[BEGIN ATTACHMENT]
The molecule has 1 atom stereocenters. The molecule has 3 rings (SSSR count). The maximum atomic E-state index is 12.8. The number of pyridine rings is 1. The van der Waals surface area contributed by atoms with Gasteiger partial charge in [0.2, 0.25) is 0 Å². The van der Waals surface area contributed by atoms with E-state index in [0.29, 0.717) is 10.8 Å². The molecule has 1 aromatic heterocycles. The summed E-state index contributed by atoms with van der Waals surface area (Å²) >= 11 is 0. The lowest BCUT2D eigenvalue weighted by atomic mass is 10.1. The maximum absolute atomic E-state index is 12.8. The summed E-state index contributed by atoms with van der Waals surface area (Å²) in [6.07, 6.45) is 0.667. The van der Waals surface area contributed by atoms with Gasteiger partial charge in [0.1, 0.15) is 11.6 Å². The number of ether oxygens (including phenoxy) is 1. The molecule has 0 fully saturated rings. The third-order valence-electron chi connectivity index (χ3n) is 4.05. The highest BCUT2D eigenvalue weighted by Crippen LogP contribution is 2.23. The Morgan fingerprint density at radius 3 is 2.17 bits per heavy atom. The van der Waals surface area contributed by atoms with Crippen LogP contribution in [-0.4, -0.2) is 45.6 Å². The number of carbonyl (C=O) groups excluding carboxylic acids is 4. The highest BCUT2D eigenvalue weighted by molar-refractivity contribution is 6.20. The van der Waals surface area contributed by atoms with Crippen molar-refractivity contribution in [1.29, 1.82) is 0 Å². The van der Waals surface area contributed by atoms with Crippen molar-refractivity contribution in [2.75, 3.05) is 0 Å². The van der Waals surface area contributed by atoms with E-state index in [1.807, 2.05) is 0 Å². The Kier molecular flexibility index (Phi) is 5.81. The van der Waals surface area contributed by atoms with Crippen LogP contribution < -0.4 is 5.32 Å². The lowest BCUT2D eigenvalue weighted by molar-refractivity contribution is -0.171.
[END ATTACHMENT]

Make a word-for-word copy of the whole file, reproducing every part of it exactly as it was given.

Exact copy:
The molecule has 1 atom stereocenters. The molecule has 3 rings (SSSR count). The maximum atomic E-state index is 12.8. The number of pyridine rings is 1. The van der Waals surface area contributed by atoms with Gasteiger partial charge in [0.2, 0.25) is 0 Å². The van der Waals surface area contributed by atoms with E-state index in [0.29, 0.717) is 10.8 Å². The molecule has 1 aromatic heterocycles. The summed E-state index contributed by atoms with van der Waals surface area (Å²) >= 11 is 0. The lowest BCUT2D eigenvalue weighted by atomic mass is 10.1. The maximum absolute atomic E-state index is 12.8. The summed E-state index contributed by atoms with van der Waals surface area (Å²) in [6.07, 6.45) is 0.667. The van der Waals surface area contributed by atoms with Gasteiger partial charge in [0.1, 0.15) is 11.6 Å². The number of ether oxygens (including phenoxy) is 1. The molecule has 0 fully saturated rings. The third-order valence-electron chi connectivity index (χ3n) is 4.05. The highest BCUT2D eigenvalue weighted by Crippen LogP contribution is 2.23. The Morgan fingerprint density at radius 3 is 2.17 bits per heavy atom. The van der Waals surface area contributed by atoms with Crippen LogP contribution in [-0.4, -0.2) is 45.6 Å². The number of carbonyl (C=O) groups excluding carboxylic acids is 4. The highest BCUT2D eigenvalue weighted by molar-refractivity contribution is 6.20. The van der Waals surface area contributed by atoms with Crippen molar-refractivity contribution in [1.29, 1.82) is 0 Å². The van der Waals surface area contributed by atoms with Crippen molar-refractivity contribution in [2.75, 3.05) is 0 Å². The van der Waals surface area contributed by atoms with E-state index in [1.807, 2.05) is 0 Å². The Kier molecular flexibility index (Phi) is 5.81. The van der Waals surface area contributed by atoms with Crippen LogP contribution < -0.4 is 5.32 Å². The lowest BCUT2D eigenvalue weighted by molar-refractivity contribution is -0.171.